Many people will be disappointed by last night’s series finale of LOST. Many will be incredibly satisfied. Count me among both camps.
If you were a fan of the show because it was enthralling, as I was, you’ll love the finale. It had action, romance, drama, comedy, and a generally happy ending. If you were a fan for the mystery and mythology, as I also was, you will be very disappointed as virtually every core mystery was completely abandoned.
Emotionally, I was completely satiated. I was rooting for Sawyer and Juliet to find each other, I was so happy for Claire and Charlie, I thought Jin and Sun played their awakening scene perfectly, Hurley and Libby shared an awakening kiss, and we’d already had our Desmond/Penny reunion. All that was missing was Daniel and Charlotte pairing off. I wish we had seen a happy ending for poor ol’ Miles, but I guess he had his dad.
Intellectually, I was a little stumped. First, by the solution: um… what? So the entire alternate timeline was post-death, or just the church scene? They joined the alternate timeline when they died in the real timeline? Wait… was the real timeline even real at all? I don’t know.
Mythologically, I was downright pissed. Is it okay for the writers to give us 121 hours of programming spurred on by completely mind-bending mystery and then completely and totally abandon virtually every one of those storylines with no explanation?
The central mystery of the show was “What is the island?” It was the center so much so that the pilot ended by dropping its first titlecard after Charlie’s now infamous “Guys… where are we?” That was not only not answered, it was flat out made more complicated in the finale. In protecting “the source,” we saw Desmond and Jack descend into the light. First off, going in certainly did not mean a fate “worse than death”; second, it seemed the bottom of the well was man-made! WHA…? There’s another entire story at the bottom of the light source.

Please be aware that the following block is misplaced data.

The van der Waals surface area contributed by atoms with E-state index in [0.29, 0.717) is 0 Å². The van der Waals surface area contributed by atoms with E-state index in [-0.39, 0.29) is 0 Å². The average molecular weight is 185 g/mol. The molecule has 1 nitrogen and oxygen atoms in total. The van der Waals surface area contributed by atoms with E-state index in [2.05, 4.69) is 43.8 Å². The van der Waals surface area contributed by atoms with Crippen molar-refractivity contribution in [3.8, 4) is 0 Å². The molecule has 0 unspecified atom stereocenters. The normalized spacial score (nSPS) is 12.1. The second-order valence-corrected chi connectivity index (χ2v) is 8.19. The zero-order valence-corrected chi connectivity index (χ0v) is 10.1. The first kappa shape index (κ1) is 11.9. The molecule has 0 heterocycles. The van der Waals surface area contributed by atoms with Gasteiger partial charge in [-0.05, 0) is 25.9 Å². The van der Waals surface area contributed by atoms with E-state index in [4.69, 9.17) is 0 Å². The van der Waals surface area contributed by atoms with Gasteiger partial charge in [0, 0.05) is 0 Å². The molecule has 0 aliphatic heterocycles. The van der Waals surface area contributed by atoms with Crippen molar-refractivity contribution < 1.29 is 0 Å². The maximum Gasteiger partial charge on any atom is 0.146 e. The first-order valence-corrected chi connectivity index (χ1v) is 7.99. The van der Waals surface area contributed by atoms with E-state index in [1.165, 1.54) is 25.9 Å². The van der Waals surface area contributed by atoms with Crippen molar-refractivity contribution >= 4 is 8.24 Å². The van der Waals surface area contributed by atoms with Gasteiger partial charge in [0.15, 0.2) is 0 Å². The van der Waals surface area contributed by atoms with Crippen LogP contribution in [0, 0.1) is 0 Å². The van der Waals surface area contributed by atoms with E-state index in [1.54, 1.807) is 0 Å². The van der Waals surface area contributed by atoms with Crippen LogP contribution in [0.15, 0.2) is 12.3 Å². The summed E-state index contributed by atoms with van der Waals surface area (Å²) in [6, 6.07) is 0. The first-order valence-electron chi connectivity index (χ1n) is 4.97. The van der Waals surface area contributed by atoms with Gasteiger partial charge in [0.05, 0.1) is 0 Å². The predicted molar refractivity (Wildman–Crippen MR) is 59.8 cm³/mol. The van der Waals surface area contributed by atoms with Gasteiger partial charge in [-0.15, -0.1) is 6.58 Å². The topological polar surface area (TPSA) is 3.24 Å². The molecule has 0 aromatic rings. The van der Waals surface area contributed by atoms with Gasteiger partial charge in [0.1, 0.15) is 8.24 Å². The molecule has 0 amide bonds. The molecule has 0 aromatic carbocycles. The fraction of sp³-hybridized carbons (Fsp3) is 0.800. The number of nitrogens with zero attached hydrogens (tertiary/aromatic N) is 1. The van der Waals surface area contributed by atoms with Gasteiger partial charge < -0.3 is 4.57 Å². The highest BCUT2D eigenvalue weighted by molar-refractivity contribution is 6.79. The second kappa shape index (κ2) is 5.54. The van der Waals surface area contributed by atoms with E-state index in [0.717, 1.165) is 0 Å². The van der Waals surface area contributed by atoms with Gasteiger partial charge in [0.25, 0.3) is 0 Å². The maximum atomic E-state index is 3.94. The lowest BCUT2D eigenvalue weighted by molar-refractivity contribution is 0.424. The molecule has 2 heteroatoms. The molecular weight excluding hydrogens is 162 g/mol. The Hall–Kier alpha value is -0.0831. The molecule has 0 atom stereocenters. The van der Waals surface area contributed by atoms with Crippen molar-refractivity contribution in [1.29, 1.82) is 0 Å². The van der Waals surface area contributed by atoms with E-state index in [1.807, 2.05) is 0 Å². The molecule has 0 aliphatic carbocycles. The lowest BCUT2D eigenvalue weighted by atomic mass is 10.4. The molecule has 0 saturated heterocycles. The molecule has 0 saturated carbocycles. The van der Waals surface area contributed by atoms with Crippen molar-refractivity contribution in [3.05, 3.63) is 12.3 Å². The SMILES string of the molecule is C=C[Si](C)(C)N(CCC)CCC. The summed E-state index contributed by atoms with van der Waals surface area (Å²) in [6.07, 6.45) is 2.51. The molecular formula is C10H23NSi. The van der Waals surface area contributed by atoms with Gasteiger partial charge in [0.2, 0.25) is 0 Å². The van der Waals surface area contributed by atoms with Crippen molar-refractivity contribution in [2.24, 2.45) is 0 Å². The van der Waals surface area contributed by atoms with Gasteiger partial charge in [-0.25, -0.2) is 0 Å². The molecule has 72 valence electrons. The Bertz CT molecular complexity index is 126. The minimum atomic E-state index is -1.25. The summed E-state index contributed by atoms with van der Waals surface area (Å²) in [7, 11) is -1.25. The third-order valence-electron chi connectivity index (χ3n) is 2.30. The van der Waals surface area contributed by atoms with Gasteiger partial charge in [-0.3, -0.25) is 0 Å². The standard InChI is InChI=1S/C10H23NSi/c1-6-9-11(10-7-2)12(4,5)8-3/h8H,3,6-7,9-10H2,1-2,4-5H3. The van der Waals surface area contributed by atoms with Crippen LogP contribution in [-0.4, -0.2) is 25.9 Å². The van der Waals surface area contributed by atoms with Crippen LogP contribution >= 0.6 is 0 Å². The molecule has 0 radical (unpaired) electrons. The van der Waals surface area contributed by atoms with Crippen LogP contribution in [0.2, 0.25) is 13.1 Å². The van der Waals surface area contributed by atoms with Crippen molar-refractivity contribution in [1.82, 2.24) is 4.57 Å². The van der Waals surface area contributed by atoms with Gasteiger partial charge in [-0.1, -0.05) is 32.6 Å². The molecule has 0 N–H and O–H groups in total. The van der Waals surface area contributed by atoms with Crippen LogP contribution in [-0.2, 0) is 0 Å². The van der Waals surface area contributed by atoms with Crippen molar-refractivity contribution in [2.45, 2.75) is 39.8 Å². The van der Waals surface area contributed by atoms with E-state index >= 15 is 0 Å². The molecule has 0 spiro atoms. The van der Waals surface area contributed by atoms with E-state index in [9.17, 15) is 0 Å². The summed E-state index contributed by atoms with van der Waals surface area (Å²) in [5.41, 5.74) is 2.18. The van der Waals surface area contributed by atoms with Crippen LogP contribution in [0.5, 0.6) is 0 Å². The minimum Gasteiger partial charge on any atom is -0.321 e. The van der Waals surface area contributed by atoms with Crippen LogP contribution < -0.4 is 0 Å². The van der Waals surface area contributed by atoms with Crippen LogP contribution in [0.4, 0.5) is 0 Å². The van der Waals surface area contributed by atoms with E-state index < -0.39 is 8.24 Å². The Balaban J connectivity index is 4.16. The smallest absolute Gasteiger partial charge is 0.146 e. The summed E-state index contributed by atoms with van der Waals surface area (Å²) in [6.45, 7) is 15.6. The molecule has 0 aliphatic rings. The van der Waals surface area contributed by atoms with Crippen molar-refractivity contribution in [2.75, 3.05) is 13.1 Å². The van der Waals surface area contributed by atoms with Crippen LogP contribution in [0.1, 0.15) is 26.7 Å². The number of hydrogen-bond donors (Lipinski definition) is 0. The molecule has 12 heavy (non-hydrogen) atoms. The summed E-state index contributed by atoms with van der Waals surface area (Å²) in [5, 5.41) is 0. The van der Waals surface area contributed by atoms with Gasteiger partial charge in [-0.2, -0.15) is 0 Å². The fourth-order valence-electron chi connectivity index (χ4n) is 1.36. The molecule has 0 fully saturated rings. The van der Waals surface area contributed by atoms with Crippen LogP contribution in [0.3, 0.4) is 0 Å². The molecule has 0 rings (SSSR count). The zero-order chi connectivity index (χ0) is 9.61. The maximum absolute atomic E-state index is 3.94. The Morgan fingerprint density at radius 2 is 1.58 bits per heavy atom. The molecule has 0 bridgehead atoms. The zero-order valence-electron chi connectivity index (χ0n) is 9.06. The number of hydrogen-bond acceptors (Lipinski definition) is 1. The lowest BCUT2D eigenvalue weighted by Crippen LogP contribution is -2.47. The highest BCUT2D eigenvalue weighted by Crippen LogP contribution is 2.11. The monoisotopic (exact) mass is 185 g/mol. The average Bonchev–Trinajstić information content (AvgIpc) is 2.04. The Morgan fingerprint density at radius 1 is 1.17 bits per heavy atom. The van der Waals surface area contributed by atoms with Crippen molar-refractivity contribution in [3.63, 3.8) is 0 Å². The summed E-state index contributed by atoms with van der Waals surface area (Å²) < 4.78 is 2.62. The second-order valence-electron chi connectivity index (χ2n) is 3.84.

Let’s not forget about all the little nagging ones… How does Hurley see dead people? How can Miles talk to them? What is the smoke? Who built the frozen wheel? How does the island “move” when the wheel is turned? How did Jacob make Richard ageless? What was up with Hanso and the DeGroots? What was the Hanso connection with the Black Rock captain and the blast door map? The questions are limitless, and they go largely unanswered.
So, today, I’m not sure how I feel about the entire thing. On one hand, I feel betrayed for having invested so much time in the mysteries to be completely ignored. On the other, though, it was the best 121 hours of TV I’ve ever watched. Even the less-exciting episodes were still the highlight of the TV week. I doubt I’ll ever have as much fun with a TV show as I have on the journey of LOST.